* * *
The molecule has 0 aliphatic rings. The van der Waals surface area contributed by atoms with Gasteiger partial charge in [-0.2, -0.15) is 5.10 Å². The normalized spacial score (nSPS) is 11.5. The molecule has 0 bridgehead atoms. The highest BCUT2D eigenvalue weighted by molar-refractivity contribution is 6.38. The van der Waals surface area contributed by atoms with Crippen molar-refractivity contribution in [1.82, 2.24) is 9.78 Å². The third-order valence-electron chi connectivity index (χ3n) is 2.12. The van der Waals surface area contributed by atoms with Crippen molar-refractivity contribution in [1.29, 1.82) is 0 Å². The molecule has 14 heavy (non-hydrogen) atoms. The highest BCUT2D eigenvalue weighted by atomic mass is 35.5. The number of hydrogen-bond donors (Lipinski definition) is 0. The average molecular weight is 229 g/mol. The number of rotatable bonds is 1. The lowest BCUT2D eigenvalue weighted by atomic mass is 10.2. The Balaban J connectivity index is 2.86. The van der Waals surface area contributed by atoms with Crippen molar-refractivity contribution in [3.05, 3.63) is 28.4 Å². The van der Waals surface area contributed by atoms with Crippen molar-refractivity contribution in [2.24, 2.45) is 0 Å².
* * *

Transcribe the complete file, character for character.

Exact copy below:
The molecule has 0 aliphatic rings. The van der Waals surface area contributed by atoms with Gasteiger partial charge in [-0.2, -0.15) is 5.10 Å². The normalized spacial score (nSPS) is 11.5. The molecule has 0 bridgehead atoms. The highest BCUT2D eigenvalue weighted by molar-refractivity contribution is 6.38. The van der Waals surface area contributed by atoms with Crippen molar-refractivity contribution in [1.82, 2.24) is 9.78 Å². The third-order valence-electron chi connectivity index (χ3n) is 2.12. The van der Waals surface area contributed by atoms with Crippen molar-refractivity contribution in [1.29, 1.82) is 0 Å². The molecule has 14 heavy (non-hydrogen) atoms. The highest BCUT2D eigenvalue weighted by atomic mass is 35.5. The number of hydrogen-bond donors (Lipinski definition) is 0. The average molecular weight is 229 g/mol. The number of rotatable bonds is 1. The lowest BCUT2D eigenvalue weighted by atomic mass is 10.2. The Balaban J connectivity index is 2.86. The van der Waals surface area contributed by atoms with Crippen molar-refractivity contribution in [3.05, 3.63) is 28.4 Å². The van der Waals surface area contributed by atoms with Crippen molar-refractivity contribution in [2.24, 2.45) is 0 Å².